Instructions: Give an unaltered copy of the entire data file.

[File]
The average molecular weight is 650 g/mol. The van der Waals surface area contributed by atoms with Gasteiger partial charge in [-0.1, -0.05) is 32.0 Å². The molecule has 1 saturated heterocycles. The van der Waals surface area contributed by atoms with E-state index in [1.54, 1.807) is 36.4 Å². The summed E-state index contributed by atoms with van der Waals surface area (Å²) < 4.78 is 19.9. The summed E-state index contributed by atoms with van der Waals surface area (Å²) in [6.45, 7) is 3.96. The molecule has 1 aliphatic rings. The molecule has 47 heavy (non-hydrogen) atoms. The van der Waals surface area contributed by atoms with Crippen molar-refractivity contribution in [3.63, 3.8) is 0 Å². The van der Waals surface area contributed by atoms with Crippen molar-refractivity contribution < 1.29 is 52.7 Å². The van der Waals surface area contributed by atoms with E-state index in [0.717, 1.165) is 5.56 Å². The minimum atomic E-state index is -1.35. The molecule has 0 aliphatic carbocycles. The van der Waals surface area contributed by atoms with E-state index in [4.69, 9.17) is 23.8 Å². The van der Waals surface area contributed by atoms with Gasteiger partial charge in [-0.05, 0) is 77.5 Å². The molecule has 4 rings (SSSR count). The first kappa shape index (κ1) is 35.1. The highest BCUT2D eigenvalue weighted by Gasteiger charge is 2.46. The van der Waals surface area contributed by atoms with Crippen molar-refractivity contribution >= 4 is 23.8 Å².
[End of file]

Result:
The average molecular weight is 650 g/mol. The van der Waals surface area contributed by atoms with Gasteiger partial charge in [-0.1, -0.05) is 32.0 Å². The molecule has 1 saturated heterocycles. The van der Waals surface area contributed by atoms with E-state index in [1.54, 1.807) is 36.4 Å². The summed E-state index contributed by atoms with van der Waals surface area (Å²) < 4.78 is 19.9. The summed E-state index contributed by atoms with van der Waals surface area (Å²) in [6.45, 7) is 3.96. The molecule has 1 aliphatic rings. The molecule has 47 heavy (non-hydrogen) atoms. The van der Waals surface area contributed by atoms with Crippen molar-refractivity contribution in [3.63, 3.8) is 0 Å². The van der Waals surface area contributed by atoms with Crippen molar-refractivity contribution < 1.29 is 52.7 Å². The van der Waals surface area contributed by atoms with E-state index in [0.717, 1.165) is 5.56 Å². The minimum atomic E-state index is -1.35. The molecule has 0 aliphatic carbocycles. The van der Waals surface area contributed by atoms with E-state index in [4.69, 9.17) is 23.8 Å². The van der Waals surface area contributed by atoms with Gasteiger partial charge in [-0.05, 0) is 77.5 Å². The molecule has 4 rings (SSSR count). The first kappa shape index (κ1) is 35.1. The highest BCUT2D eigenvalue weighted by Gasteiger charge is 2.46. The van der Waals surface area contributed by atoms with Crippen molar-refractivity contribution >= 4 is 23.8 Å².